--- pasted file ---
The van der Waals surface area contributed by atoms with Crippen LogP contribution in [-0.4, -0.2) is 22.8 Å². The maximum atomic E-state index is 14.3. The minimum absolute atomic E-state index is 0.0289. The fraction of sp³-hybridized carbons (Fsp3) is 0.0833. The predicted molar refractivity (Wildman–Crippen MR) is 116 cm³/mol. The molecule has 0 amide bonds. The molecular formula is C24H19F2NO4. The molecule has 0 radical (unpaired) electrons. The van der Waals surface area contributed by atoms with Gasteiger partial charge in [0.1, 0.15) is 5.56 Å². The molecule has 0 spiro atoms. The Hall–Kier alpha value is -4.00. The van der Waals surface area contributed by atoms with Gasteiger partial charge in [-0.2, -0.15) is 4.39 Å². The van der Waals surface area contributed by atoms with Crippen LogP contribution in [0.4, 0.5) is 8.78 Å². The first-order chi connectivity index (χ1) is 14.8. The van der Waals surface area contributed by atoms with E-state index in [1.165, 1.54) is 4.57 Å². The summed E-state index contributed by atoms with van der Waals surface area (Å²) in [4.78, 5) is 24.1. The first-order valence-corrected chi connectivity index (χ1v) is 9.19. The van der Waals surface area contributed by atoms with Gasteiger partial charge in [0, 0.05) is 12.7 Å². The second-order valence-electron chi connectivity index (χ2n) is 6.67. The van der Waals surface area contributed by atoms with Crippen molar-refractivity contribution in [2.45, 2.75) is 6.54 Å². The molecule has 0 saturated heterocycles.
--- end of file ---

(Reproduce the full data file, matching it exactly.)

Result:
The van der Waals surface area contributed by atoms with Crippen LogP contribution in [-0.4, -0.2) is 22.8 Å². The maximum atomic E-state index is 14.3. The minimum absolute atomic E-state index is 0.0289. The fraction of sp³-hybridized carbons (Fsp3) is 0.0833. The predicted molar refractivity (Wildman–Crippen MR) is 116 cm³/mol. The molecule has 0 amide bonds. The molecular formula is C24H19F2NO4. The molecule has 0 radical (unpaired) electrons. The van der Waals surface area contributed by atoms with Gasteiger partial charge in [0.1, 0.15) is 5.56 Å². The molecule has 0 spiro atoms. The Hall–Kier alpha value is -4.00. The van der Waals surface area contributed by atoms with Gasteiger partial charge in [-0.2, -0.15) is 4.39 Å². The van der Waals surface area contributed by atoms with Crippen LogP contribution in [0.4, 0.5) is 8.78 Å². The first-order chi connectivity index (χ1) is 14.8. The van der Waals surface area contributed by atoms with E-state index in [1.165, 1.54) is 4.57 Å². The summed E-state index contributed by atoms with van der Waals surface area (Å²) in [4.78, 5) is 24.1. The first-order valence-corrected chi connectivity index (χ1v) is 9.19. The van der Waals surface area contributed by atoms with Gasteiger partial charge in [0, 0.05) is 12.7 Å². The second-order valence-electron chi connectivity index (χ2n) is 6.67. The van der Waals surface area contributed by atoms with Crippen molar-refractivity contribution in [2.45, 2.75) is 6.54 Å². The molecule has 0 saturated heterocycles.